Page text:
Faculty in Biology
Perry Howard, Associate Professor
Office & Lab: PCH 053
Characterization of Ars2 in stem and progenitor cell differentiation and maintenance. miRNA biogenesis. EphA2 and EphrinA1 in cancer. Synthetic biology: rewiring of tyrosine kinase pathway in cancer.
My lab is focused on three areas of research. The first is determining the potential of rewiring of signal transduction pathways as a therapeutic strategy for cancer. We are seeking to utilize the feature of deregulated receptor tyrosine kinase (RTK) signaling against cancer cells by manipulating the cassette-like or domain architecture of the signaling molecules downstream of RTK’s. We are taking a novel approach to regulating cancer that is based on the inherent principles of cellular signal transduction. The understanding the wiring diagram of normal and oncogenic cells and application of this information to rewiring of cancer cells, will ultimately lead to novel methods of controling malignant cell growth.
More recently, my lab has been characterizing a gene essential for early development called Ars2. Ars2 is necessary for miRNA biogenesis. We are interested in determining the role of Ars2 in stem and progenitor cell maintenance and differentiation. In collaboration with the Chow lab, we have begun to characterize Ars2 function during retinal and muscle develop.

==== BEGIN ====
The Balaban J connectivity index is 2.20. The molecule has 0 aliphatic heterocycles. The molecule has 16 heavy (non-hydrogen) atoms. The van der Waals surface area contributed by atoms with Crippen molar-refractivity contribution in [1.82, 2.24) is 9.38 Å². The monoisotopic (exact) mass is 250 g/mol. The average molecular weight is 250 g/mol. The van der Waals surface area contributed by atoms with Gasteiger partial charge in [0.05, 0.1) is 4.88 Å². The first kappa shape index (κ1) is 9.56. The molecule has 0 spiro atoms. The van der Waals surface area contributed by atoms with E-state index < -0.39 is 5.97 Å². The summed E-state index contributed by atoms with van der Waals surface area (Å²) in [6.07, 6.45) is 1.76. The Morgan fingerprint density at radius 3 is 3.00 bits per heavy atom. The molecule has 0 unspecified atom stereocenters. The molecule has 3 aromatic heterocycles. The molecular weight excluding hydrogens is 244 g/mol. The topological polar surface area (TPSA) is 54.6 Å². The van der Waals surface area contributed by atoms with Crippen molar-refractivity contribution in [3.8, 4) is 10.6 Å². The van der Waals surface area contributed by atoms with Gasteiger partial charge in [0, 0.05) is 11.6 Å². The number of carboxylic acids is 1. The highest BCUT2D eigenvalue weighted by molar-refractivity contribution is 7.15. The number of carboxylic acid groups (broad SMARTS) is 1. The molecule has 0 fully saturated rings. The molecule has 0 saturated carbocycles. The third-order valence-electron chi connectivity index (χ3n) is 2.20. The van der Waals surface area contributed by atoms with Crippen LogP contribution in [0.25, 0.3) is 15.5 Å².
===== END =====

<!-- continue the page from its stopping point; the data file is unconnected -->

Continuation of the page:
Thirdly, I am interested in understanding the mechanisms of signal transduction by the largest class of receptor tyrosine kinases, called the Eph receptors. The Eph receptors and their ligands, the ephrins, together comprise a large class of cell surface molecules that have been implicated by genetic and biochemical analysis in the control of cell migration, adhesion, and identity. An emerging theme for ephrin/Eph function is that signaling from these surface molecules is bi-directional, eliciting cell responses in both the ephrin and Eph expressing cell. Our research focuses on determining the molecular basis for the cellular responses that are mediated by a sub-class of ephrin/Eph molecules, called the A-type ephrin/Eph receptors. We wish to understand the role of proteins downstream of A-type ephrin/Eph receptors in transducing the Eph signal through the cell membrane, and on how this changes cell behavior.